I would say that other social movements should try to look at what is happening here in the state as part and parcel of our current late stage of capitalism. Focus the discourse on larger, interrelated issues, but at the heart, deal with one issue that can connect all others. For us, it was our insurance plan. By tying the issues in our insurance plan to larger issues of worker autonomy, capitalism, and corporate elites profiting off of our labor, we could bring in these other points simultaneously without losing traction on the issue of healthcare.
JS: On February 27th, it was announced that the teachers’ strike would end: Governor Jim Justice had come to an agreement with leaders from three of the major unions organizing the strike. And yet the IWW-WVA points out that key demands haven’t been met: a tax on natural gas to help fund teachers’ health insurance and pay, for example. What does this deal signify about the major unions and their relationship to workers?
MM: Our statement [which can be found here] is reflective of the conditions of public employees who were overwhelmingly opposed to any compromise with the state that did not include long term funding for PEIA. The severance tax, proposed by Sen. Ojeda, has been continuously shot down by the legislature, in part because of the control the oil and natural gas industry lobby has in the state. Public employees seemed to feel that the deal was intended to fracture the unions and their support among all public employees, as well as the communities they serve. Thus, they decided to engage in another day of work stoppage (03/01) until these issues have been voted on.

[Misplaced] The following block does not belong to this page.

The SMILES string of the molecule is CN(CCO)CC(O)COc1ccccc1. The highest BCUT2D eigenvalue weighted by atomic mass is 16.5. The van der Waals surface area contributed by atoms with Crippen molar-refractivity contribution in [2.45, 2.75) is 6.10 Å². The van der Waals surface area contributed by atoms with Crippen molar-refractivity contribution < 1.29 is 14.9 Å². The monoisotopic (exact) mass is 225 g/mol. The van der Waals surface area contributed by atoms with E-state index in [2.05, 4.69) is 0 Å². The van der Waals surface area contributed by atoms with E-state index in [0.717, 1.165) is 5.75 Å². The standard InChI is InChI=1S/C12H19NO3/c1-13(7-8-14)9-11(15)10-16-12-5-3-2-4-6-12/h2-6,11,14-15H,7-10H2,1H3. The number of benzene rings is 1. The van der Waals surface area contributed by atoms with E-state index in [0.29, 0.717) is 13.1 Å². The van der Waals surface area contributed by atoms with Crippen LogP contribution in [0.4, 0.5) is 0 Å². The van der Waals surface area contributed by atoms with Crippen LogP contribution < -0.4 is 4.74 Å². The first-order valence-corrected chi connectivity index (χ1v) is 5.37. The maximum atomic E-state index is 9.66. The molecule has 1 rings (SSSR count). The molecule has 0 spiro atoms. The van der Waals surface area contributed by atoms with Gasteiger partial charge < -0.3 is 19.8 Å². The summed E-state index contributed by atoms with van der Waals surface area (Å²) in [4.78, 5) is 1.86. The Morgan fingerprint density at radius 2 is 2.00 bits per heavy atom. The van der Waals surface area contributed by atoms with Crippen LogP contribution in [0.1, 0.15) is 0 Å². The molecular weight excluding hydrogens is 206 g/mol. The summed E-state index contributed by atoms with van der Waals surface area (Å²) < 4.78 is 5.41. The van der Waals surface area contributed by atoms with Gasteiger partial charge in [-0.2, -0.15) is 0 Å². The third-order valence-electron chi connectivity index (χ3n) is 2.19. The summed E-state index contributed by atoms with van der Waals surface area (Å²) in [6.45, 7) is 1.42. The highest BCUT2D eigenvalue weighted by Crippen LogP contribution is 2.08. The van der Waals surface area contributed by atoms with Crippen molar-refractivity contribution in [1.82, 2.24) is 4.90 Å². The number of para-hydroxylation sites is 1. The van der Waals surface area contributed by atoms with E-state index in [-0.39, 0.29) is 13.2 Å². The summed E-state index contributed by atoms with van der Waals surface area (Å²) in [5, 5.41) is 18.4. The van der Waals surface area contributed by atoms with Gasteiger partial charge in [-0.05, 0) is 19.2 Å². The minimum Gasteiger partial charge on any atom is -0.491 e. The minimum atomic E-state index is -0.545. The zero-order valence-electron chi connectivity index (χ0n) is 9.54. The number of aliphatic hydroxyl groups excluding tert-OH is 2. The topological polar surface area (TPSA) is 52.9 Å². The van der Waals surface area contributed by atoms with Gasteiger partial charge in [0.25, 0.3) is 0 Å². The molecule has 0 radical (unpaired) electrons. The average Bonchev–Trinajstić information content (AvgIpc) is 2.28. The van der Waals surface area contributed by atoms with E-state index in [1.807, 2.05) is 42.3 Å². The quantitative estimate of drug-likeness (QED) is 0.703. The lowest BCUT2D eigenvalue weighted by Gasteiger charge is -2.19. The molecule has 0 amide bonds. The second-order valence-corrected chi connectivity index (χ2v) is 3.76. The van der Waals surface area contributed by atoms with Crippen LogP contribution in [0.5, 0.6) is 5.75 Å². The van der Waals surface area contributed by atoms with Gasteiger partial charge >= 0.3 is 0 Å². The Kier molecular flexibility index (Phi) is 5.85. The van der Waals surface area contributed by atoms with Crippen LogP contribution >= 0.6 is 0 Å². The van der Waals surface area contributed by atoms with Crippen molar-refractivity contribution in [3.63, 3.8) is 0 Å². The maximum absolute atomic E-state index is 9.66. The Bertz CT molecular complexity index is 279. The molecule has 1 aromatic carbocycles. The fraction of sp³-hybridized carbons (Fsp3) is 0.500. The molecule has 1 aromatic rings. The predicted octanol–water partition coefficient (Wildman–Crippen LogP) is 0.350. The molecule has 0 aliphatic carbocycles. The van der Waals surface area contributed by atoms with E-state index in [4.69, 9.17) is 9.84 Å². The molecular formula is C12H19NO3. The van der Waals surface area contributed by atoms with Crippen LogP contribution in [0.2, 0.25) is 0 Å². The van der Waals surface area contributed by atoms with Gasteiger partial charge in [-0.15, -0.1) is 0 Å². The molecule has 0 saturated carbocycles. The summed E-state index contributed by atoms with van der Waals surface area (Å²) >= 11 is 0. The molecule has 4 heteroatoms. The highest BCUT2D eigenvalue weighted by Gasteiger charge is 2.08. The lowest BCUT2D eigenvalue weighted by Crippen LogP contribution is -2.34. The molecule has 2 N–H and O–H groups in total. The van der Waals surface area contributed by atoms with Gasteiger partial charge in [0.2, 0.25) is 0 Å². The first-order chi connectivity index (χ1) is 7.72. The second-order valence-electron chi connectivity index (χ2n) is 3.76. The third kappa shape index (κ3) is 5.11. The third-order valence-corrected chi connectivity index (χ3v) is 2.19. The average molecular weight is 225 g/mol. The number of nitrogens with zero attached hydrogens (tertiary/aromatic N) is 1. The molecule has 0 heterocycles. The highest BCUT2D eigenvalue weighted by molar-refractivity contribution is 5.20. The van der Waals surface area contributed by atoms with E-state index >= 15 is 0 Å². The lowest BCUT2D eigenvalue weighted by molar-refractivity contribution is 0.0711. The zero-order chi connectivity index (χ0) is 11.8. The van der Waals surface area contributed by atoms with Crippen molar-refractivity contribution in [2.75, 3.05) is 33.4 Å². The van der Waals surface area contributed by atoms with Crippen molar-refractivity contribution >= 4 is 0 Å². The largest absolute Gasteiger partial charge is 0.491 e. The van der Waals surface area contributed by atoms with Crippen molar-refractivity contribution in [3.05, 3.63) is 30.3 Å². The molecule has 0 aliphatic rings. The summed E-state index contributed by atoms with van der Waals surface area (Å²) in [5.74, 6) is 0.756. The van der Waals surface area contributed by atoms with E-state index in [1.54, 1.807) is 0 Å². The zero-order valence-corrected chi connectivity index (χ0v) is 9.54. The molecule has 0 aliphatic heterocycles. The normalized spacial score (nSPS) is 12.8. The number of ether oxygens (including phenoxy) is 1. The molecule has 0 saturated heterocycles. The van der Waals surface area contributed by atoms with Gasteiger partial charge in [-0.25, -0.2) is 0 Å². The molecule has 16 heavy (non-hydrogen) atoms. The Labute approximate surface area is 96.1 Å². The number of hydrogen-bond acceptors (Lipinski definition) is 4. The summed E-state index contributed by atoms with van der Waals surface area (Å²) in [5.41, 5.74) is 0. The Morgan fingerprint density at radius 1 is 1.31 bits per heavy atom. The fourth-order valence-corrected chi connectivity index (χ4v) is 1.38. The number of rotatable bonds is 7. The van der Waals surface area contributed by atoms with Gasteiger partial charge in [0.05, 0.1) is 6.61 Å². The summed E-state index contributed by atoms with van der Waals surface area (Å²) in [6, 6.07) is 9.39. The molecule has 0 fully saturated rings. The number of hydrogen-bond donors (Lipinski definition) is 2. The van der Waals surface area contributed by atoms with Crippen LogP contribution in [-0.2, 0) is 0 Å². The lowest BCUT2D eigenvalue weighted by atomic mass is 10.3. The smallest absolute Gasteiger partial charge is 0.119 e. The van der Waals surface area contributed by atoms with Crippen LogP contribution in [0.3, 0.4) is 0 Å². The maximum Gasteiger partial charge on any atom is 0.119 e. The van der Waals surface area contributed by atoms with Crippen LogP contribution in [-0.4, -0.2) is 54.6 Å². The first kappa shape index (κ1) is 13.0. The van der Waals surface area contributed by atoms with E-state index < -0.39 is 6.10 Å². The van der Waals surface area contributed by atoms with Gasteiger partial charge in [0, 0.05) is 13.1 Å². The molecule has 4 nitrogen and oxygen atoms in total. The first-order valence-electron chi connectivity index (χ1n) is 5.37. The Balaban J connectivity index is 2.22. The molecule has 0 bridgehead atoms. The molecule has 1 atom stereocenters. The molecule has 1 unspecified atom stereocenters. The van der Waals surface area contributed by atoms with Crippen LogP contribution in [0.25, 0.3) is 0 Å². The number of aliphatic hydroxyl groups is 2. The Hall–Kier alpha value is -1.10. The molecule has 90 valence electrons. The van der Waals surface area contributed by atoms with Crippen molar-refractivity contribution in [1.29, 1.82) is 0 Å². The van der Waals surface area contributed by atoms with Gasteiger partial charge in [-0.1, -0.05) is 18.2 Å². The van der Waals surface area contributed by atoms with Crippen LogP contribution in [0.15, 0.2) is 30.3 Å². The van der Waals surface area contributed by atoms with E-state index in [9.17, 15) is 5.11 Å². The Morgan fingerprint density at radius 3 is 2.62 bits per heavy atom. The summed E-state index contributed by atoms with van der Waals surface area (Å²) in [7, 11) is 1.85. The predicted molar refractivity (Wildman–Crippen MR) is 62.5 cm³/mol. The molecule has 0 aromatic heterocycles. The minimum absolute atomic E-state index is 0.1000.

We do not wish for rank-and-file members to leave their primary unions, but rather to engage in more direct efforts to hold their leadership accountable and ensure that whatever deals are made are done so with full knowledge by all of those involved.
JS: Teacher have often been on the front lines of union struggles in recent years. What role do teachers play within the broader struggles of workers in America? What possibilities are there for teachers to connect with and support other kinds of workers?
MM: Teachers had to take to the front lines in this state because other public employees – police officers, DOH, EMTs – are unable to call a walkout because their careers are deemed essential. Since we still have a relatively strong union presence for educators in this state, we used this avenue to push for benefits for all public employees, knowing that if we succeeded, they would succeed, but also that if we failed, they would fail, too.